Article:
Do NOT buy used. Buy a NEW dirt cheap car or truck/suv. Get the factory authorized extended warranty, not that third party worthless stuff that NO car manufacturer accepts. Don't automatically accept the Dealer's financing. Always tell them the interest rate is too high. They will keep looking for more creditors. Usually they are compensated by certain creditors. Extend the payments as far out as allowed, usually 60-72 months. Hyundai Accent GL, $10,705 Nissan Versa 1.6, $10,740 Chevrolet Aveo LS Sedan, $12,685 Kia Rio Base Sedan, $12,990 Smart Fortwo Pure, $13,000 (ugly clown car) Toyota Yaris 3-door Liftback, $13,615 Kia Soul Base, $13,995 Ford Fiesta S Sedan, $13,995 Suzuki SX4 Sedan, $14,244 Nissan Cube 1.8, $14,740 Do NOT buy used. Use an online Auto Loan Calculator to figure out payments.
      • 3 Months Ago
      When we turned in our leased 2007 Cadillac Escalade, that was costing us $975.00 a month in payments. Not including the cost of insurance. We went out and purchased 2 fantastic used Cadillac limousines, a 95 Fleetwood and 99 DeVille for a total cost of $6,000 There nicer then the 2007 Escalade. And get much better gas mileage then the Escalade. No more new cars for us. And I'm saving an extra $975.00+a month.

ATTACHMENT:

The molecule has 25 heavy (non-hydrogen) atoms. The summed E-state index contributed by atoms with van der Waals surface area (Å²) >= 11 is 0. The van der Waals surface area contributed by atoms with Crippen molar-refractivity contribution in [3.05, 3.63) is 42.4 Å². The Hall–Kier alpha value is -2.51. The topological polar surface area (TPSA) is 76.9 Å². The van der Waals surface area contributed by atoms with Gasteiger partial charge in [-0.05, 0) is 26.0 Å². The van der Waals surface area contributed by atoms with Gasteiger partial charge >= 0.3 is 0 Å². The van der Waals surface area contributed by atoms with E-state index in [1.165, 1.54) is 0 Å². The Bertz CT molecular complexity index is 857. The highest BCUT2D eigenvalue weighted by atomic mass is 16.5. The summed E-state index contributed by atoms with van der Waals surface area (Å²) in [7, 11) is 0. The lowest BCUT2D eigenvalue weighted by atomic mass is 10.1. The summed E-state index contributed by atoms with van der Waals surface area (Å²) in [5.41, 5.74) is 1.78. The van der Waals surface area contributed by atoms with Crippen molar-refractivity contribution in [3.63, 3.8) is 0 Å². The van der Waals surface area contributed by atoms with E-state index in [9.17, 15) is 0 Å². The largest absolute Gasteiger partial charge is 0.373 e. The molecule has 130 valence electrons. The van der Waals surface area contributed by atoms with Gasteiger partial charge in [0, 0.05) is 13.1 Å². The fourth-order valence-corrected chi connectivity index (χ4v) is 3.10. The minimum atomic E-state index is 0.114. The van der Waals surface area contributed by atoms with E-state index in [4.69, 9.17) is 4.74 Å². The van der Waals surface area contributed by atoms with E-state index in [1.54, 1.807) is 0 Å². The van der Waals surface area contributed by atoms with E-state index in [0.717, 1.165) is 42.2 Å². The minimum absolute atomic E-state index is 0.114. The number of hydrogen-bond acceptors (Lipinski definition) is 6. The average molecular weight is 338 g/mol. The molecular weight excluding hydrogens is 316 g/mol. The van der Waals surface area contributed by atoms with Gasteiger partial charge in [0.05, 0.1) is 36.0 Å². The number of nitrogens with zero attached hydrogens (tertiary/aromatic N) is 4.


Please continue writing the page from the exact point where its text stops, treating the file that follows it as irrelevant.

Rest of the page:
Bill Stehl
      • 3 Months Ago
      Cash for clunkers!?! The only clunkers are in D.C. I knew Obama was a wrong number when he sent back the bust of Churchill; this was a gift from the people of Great Britain to THE PEOPLE of the U.S. It was not Barack Obama's to give away! The questions still remain, why does Barry Ali bow to Saudi royalty but has the temerity to go in your face and insult Great Britain??? Just who does this________, think he is? I leave it to the reader's imagination to fill in the blank.
      • 3 Months Ago
      ill tell all of you guys and girls one thing ILL NEVER EVER BUY A TOYOTA DEATH TRAP VEHICLE AND PUT MY FAMILEY DANGER !!! JUNK ! ! !
      • 3 Months Ago
      Gee nancedeck did you forget that most policies were pushed ( extorted) by the Dems and that they have controlled the Senate and House since 06!